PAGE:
WELLINGTON, New Zealand - Sir Edmund Hillary, the unassuming beekeeper who conquered Mount Everest to win renown as one of the 20th century's greatest adventurers, has died, New Zealand Prime Minister Helen Clark announced Friday. He was 88.
The gangling New Zealander devoted much of his life to aiding the mountain people of Nepal and took his fame in stride, preferring to be called ""Ed' and considering himself just an ordinary beekeeper.
""Sir Ed described himself as an average New Zealander with modest abilities. In reality, he was a colossus. He was an heroic figure who not only "knocked off' Everest but lived a life of determination, humility, and generosity,' Clark said in a statement.
""The legendary mountaineer, adventurer, and philanthropist is the best-known New Zealander ever to have lived,' she said.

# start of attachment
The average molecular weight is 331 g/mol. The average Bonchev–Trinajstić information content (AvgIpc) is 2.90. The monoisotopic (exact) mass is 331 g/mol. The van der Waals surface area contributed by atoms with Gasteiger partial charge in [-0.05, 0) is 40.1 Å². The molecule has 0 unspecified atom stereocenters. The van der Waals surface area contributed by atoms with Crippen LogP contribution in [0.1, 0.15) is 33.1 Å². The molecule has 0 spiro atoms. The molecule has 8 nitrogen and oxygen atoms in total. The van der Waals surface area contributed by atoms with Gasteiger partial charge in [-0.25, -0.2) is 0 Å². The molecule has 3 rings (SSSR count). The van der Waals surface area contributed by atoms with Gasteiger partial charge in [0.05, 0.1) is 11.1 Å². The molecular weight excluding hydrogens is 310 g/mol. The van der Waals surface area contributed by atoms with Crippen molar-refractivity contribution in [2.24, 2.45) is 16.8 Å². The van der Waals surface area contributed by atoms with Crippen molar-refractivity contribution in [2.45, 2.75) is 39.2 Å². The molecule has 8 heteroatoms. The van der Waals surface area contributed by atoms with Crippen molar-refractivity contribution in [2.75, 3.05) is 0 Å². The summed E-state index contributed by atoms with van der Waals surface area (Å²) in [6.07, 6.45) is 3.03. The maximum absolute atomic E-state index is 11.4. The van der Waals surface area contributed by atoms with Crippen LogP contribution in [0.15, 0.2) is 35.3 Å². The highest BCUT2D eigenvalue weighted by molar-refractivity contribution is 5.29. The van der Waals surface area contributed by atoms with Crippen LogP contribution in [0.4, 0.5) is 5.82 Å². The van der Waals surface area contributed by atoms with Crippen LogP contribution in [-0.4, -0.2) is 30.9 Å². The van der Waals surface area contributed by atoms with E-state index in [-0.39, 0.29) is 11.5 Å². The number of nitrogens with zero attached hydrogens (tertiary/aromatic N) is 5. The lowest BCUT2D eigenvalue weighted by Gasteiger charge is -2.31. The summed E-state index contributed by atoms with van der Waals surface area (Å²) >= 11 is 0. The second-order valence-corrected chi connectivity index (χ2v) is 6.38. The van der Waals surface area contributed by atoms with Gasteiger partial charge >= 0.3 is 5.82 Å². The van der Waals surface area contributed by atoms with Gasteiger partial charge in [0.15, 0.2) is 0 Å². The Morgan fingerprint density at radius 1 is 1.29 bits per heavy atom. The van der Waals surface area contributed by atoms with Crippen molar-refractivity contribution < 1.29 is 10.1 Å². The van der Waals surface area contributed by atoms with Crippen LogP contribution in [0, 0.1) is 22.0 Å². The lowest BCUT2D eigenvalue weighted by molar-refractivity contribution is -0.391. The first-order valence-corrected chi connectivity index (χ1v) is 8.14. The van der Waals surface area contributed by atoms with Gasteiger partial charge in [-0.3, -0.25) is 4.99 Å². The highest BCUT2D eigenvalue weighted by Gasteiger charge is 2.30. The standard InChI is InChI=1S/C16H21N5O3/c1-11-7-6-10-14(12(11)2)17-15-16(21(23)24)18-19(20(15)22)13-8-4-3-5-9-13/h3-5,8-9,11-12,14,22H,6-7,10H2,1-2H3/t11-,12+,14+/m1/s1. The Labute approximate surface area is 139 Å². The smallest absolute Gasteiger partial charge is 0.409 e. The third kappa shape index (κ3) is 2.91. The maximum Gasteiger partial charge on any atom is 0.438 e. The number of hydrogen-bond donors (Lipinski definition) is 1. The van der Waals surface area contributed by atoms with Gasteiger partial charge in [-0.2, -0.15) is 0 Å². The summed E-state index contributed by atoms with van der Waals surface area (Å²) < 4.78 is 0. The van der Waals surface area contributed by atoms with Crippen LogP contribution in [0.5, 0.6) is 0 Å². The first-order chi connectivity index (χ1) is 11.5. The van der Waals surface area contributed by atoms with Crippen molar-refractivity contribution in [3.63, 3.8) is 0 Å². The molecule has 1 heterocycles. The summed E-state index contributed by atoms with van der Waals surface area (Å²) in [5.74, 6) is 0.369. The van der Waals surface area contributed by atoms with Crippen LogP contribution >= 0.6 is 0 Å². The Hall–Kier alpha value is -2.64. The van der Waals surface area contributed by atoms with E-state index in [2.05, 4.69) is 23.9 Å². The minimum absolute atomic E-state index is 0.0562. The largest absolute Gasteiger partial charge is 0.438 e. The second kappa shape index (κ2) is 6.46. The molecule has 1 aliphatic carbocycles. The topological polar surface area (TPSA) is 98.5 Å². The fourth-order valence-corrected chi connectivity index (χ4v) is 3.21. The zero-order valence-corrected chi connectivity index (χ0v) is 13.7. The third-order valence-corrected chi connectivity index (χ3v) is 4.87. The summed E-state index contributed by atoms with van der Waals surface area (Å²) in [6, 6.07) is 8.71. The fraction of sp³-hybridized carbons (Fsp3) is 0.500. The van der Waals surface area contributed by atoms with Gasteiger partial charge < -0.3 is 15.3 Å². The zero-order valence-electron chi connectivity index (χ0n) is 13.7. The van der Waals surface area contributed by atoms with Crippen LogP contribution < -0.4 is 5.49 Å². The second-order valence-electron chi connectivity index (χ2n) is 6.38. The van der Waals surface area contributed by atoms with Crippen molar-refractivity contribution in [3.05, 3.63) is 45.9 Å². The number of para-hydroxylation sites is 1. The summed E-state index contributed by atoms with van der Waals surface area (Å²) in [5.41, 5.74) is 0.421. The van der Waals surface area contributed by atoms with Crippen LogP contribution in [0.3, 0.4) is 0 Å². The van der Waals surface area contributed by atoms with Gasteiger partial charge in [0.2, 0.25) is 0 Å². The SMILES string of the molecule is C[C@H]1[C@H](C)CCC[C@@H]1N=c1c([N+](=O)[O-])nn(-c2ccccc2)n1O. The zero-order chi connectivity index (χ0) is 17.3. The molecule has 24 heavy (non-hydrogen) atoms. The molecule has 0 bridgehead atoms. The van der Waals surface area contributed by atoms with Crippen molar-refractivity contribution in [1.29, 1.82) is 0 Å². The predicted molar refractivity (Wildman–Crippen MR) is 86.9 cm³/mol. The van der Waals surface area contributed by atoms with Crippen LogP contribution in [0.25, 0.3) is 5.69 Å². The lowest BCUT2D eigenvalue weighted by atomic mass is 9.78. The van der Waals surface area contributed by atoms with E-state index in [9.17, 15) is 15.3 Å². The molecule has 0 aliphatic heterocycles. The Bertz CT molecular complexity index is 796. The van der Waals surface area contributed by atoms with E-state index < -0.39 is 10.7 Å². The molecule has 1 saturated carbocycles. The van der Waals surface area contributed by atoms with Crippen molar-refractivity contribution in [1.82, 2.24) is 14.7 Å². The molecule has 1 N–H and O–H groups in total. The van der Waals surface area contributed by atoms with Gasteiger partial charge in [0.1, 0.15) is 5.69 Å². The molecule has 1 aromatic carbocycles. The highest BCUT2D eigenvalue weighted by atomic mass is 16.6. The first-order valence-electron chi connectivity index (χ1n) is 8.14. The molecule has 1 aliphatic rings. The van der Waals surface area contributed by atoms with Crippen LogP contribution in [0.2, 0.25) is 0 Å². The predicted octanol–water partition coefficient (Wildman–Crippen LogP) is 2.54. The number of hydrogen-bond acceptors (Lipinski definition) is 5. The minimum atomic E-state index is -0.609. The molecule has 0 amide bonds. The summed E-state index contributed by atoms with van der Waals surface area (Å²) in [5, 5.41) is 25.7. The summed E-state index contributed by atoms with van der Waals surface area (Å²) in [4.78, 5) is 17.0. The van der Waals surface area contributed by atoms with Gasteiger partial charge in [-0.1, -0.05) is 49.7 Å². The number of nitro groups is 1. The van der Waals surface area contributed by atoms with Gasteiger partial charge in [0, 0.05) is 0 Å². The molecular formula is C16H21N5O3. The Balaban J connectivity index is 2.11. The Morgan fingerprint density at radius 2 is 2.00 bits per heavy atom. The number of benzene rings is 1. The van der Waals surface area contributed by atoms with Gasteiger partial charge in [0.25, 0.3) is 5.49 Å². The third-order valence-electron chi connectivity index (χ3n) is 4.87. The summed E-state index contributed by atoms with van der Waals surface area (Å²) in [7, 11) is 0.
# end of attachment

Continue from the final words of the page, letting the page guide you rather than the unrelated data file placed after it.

Hillary's life was marked by grand achievements, high adventure, discovery, excitement - and by his personal humility. Humble to the point that he only admitted being the first man atop Everest long after the death of climbing companion Tenzing Norgay.
The accomplishment as part of a British climbing expedition even added luster to the coronation of Britain's Queen Elizabeth II four days later, and she knighted Hillary as one of her first act.
But he was more proud of his decades-long campaign to set up schools and health clinics in Nepal, the homeland of Tenzing Norgay, the mountain guide with whom he stood arm in arm on the summit of Everest on May 29, 1953.
He wrote of the pair's final steps to the top of the world: ""Another few weary steps and there was nothing above us but the sky. There was no false cornice, no final pinnacle. We were standing together on the summit. There was enough space for about six people. We had conquered Everest.
""Awe, wonder, humility, pride, exaltation - these surely ought to be the confused emotions of the first men to stand on the highest peak on Earth, after so many others had failed,' Hillary wrote.